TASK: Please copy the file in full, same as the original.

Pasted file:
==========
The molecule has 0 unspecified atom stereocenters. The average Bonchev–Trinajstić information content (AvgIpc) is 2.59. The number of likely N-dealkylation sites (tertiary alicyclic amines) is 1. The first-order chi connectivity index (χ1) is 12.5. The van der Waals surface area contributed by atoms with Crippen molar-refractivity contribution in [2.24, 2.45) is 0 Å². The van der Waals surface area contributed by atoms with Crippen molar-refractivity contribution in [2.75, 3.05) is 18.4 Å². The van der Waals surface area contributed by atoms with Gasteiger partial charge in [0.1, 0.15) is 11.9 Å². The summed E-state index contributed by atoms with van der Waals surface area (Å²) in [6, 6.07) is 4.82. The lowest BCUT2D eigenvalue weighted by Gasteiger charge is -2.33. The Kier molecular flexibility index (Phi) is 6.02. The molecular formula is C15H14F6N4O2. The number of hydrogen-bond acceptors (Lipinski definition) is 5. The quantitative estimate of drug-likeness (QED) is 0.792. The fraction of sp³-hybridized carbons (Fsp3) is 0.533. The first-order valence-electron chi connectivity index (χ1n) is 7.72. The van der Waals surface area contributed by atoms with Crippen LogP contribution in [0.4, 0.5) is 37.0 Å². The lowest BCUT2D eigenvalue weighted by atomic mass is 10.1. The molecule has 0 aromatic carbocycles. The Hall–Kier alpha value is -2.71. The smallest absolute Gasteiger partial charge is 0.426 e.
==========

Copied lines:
The molecule has 0 unspecified atom stereocenters. The average Bonchev–Trinajstić information content (AvgIpc) is 2.59. The number of likely N-dealkylation sites (tertiary alicyclic amines) is 1. The first-order chi connectivity index (χ1) is 12.5. The van der Waals surface area contributed by atoms with Crippen molar-refractivity contribution in [2.24, 2.45) is 0 Å². The van der Waals surface area contributed by atoms with Crippen molar-refractivity contribution in [2.75, 3.05) is 18.4 Å². The van der Waals surface area contributed by atoms with Gasteiger partial charge in [0.1, 0.15) is 11.9 Å². The summed E-state index contributed by atoms with van der Waals surface area (Å²) in [6, 6.07) is 4.82. The lowest BCUT2D eigenvalue weighted by Gasteiger charge is -2.33. The Kier molecular flexibility index (Phi) is 6.02. The molecular formula is C15H14F6N4O2. The number of hydrogen-bond acceptors (Lipinski definition) is 5. The quantitative estimate of drug-likeness (QED) is 0.792. The fraction of sp³-hybridized carbons (Fsp3) is 0.533. The first-order valence-electron chi connectivity index (χ1n) is 7.72. The van der Waals surface area contributed by atoms with Crippen LogP contribution in [0.4, 0.5) is 37.0 Å². The lowest BCUT2D eigenvalue weighted by atomic mass is 10.1. The molecule has 0 aromatic carbocycles. The Hall–Kier alpha value is -2.71. The smallest absolute Gasteiger partial charge is 0.426 e.